The second law of thermodynamics tells us that, in the universe, or in any closed system, the degree of disorder can only increase. Leaves raked into a neat pile will be blown by the wind to again cover the lawn. Books, toys, and children’s building blocks tidied away will inevitably cover the bedroom floor again. The universe favours chaos, yet cells themselves are not chaotic. In fact, they are very ordered. Cells appear to defy the second law of thermodynamics because they are ordered.
Metabolic pathways enable cells to capture energy from their environment (see earlier essay in this series on ‘Metabolism’ ), and it is the energy from these pathways that cells use to create and maintain their order. A cell itself is not a closed system, and the more energy a cell absorbs from its environment, the more disorder they push out into their surroundings in the form of heat and waste products.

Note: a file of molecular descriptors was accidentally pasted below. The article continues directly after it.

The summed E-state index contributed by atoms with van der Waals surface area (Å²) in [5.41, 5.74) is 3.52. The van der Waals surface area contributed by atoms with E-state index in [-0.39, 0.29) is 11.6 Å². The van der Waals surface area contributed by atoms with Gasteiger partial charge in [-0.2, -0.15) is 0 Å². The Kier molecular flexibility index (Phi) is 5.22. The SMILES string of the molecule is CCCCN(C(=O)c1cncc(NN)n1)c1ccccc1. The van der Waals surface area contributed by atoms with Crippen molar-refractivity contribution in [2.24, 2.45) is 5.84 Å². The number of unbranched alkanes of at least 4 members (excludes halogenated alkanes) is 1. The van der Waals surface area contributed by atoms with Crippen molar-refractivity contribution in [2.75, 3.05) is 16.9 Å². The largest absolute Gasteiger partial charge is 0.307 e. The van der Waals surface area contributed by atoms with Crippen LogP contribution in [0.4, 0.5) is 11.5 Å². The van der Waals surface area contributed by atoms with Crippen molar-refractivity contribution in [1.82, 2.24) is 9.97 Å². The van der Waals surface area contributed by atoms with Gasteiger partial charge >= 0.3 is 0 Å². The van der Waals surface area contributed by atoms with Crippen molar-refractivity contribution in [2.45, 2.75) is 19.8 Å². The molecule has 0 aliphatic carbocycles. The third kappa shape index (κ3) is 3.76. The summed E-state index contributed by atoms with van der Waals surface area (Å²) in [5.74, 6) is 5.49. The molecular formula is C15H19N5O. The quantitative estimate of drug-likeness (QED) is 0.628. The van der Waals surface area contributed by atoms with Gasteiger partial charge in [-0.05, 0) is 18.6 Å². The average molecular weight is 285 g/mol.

Schrödinger was also the first person to propose that living cells contained a kind of codescript. He suggested that this codescript would have atoms that are well-ordered, and he referred to it as an ‘aperiodic crystal’. He imagined that this crystal would be able to carry enough information within itself to determine the entire pattern of an individual’s future development. It is now clear that the aperiodic crystal that Schrödinger had postulated is DNA. The structure of DNA was announced by James Watson and Francis Crick in April 1953. ‘Aperiodic’ means ‘not regular’, so although the atoms are well-ordered, they vary along the length of the DNA molecule.